I love pizza. I love pasta. I love bread. These three constitute the holy trinity of Italian gluttony, the three objects whose power over me is great. I have not bowed before a golden calf, but I’ve considered bowing before a Golden Corral or any other dining establishment as long as it has pizza, pasta, and bread. Oh and ice cream. I love ice cream. I’ve been craving peppermint stick (you know, candy cane) ice cream ever since my mother-in-law mentioned it a few days ago. I fill my thoughts with those things that are excellent and praiseworthy: carbohydrates and sugars. If you want to see me joyful, take me to Costco on a Saturday. There is always a cheese sample and this is my communion, shared with a fellowship of those seeking inexpensive yet quality items in bulk. Baptize me in a bath of buffalo sauce (with bleu cheese nearby, please) and we’ll celebrate with boneless spare ribs from the local Chinese restaurant. I’ll volunteer to host the Bible study; you bring the Bible, I’ll pick the snacks (which will almost always include an Italian meat and a cheese, except for when I go rogue and spring for some tortilla chips and guacamole).
There are some who are chuckling and others who are offended by my flippancy towards the sacred doctrine and ordinances of the church. My intention is not to offend, but I crafted this image of gluttony and idolatry when I came across Romans 6:18 during my studies today: “You have been set free from sin and have become slaves to righteousness.” I quickly examined my behavior throughout the past few weeks (and you know, decades) and thought of what I thought truly owned me. We’re slaves to who or whatever owns us, that is how the whole slavery thing works. If I had to pick one thing I think about the most, one issue I’ve struggled with the longest, and what can take me from success to failure in a matter of seconds, it would be food. More specifically, it would be my cravings for food. I pray the armor of God routinely, placing on the shield of faith with which I can extinguish the flaming arrows of the evil one. When I pray that prayer, I think of spiritual strongholds and active warfare for souls and for spiritual territory; I didn’t consider the the arrows for me have come in the form of pizza and charcuterie. Yet they do. And these arrows are everywhere, especially when I’m on duty at dispatch or when I’m on the ambulance.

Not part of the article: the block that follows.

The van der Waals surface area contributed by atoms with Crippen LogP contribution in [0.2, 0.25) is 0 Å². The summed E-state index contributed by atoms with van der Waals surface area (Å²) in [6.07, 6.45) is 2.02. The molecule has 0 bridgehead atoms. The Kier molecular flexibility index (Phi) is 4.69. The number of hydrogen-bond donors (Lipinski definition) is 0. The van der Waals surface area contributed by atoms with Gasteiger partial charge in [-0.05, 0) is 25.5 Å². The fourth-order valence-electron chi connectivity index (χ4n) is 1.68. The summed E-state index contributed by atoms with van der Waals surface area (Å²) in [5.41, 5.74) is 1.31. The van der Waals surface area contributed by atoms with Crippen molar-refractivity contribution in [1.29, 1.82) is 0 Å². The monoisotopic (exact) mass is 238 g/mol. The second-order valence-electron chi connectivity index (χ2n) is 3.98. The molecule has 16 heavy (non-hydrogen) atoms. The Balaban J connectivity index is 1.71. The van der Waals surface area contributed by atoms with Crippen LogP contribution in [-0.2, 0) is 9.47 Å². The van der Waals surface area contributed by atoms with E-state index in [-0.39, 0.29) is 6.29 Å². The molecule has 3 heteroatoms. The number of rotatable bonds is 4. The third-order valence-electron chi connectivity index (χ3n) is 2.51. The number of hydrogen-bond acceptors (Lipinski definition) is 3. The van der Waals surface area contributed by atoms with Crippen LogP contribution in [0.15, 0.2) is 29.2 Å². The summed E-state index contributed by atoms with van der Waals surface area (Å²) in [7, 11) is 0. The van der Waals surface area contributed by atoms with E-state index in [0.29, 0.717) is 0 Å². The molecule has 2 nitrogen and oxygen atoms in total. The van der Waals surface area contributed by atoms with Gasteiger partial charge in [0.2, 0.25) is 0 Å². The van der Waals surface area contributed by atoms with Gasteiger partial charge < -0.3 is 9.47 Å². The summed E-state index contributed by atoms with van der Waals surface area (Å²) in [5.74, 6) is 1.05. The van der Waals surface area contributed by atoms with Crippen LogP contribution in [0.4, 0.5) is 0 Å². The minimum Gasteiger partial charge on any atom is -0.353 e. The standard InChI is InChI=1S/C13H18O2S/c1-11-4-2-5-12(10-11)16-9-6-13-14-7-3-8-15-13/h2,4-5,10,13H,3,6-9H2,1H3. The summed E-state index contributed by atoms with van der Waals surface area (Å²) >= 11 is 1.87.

After following Jesus for nearly seventeen years, I still don’t feel like a slave to righteousness. I’m grown for sure. In fact, the Lord has brought me a long way from where I came. Still, I’m not yet a slave to righteousness; I’m a slave to my cravings. As I have purposed my heart to journey to the heart of Christ centered masculinity, I see these cravings as a great hindrance to my spiritual formation and personal development. I also think I’m setting a bad example for my daughter about how to say no to things that are not good for me.
Somewhere along the line (a post for another time), I believed the lie that food would satisfy my needs more than God’s best for my life. I fashioned cravings for tastes instead of tasting and seeing that the Lord was good. The journey towards the heart of God involves abandoning the things that hinder us from intimacy with Him. I’ll be praying that my cravings change, that I would crave obedience to all of Jesus’ teachings and the Scripture’s commands instead of pigs in a blanket (you know, the small little hot dogs with the crescent roll). This is my prayer as we approach the new year: “Lord, change my cravings from the things this earth offers to the things that you offer.” He’s faithful. I’ll relish your prayers (pun intended).
As we end the year, can you identify with my position at all? Is there anything that prohibits you from experiencing the fullness of life Christ offers? Is there anything to which you cannot say no? Post below or on social media how I can be praying for you and with your thoughts on this post. And if you missed my last post, take a look at how I was reading the Bible incorrectly.